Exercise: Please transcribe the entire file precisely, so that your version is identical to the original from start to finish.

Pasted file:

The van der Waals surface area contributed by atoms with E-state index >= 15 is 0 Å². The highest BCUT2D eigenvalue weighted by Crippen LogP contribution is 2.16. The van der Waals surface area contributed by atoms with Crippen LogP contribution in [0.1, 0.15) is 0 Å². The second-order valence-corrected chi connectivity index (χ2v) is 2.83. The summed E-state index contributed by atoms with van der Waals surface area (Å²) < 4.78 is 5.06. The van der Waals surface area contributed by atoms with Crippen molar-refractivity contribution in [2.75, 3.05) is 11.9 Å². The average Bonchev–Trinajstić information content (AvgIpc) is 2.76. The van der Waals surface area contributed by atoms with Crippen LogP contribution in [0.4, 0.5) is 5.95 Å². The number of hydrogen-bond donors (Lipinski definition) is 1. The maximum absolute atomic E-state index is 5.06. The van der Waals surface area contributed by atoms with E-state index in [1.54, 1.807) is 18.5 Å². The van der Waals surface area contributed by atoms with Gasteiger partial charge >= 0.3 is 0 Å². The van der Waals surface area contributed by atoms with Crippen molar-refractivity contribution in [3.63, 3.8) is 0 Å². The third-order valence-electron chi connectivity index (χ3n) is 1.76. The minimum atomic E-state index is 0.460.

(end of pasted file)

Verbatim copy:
The van der Waals surface area contributed by atoms with E-state index >= 15 is 0 Å². The highest BCUT2D eigenvalue weighted by Crippen LogP contribution is 2.16. The van der Waals surface area contributed by atoms with Crippen LogP contribution in [0.1, 0.15) is 0 Å². The second-order valence-corrected chi connectivity index (χ2v) is 2.83. The summed E-state index contributed by atoms with van der Waals surface area (Å²) < 4.78 is 5.06. The van der Waals surface area contributed by atoms with Crippen molar-refractivity contribution in [2.75, 3.05) is 11.9 Å². The average Bonchev–Trinajstić information content (AvgIpc) is 2.76. The van der Waals surface area contributed by atoms with Crippen LogP contribution in [0.4, 0.5) is 5.95 Å². The number of hydrogen-bond donors (Lipinski definition) is 1. The maximum absolute atomic E-state index is 5.06. The van der Waals surface area contributed by atoms with E-state index in [1.54, 1.807) is 18.5 Å². The van der Waals surface area contributed by atoms with Gasteiger partial charge >= 0.3 is 0 Å². The van der Waals surface area contributed by atoms with Crippen molar-refractivity contribution in [3.63, 3.8) is 0 Å². The third-order valence-electron chi connectivity index (χ3n) is 1.76. The minimum atomic E-state index is 0.460.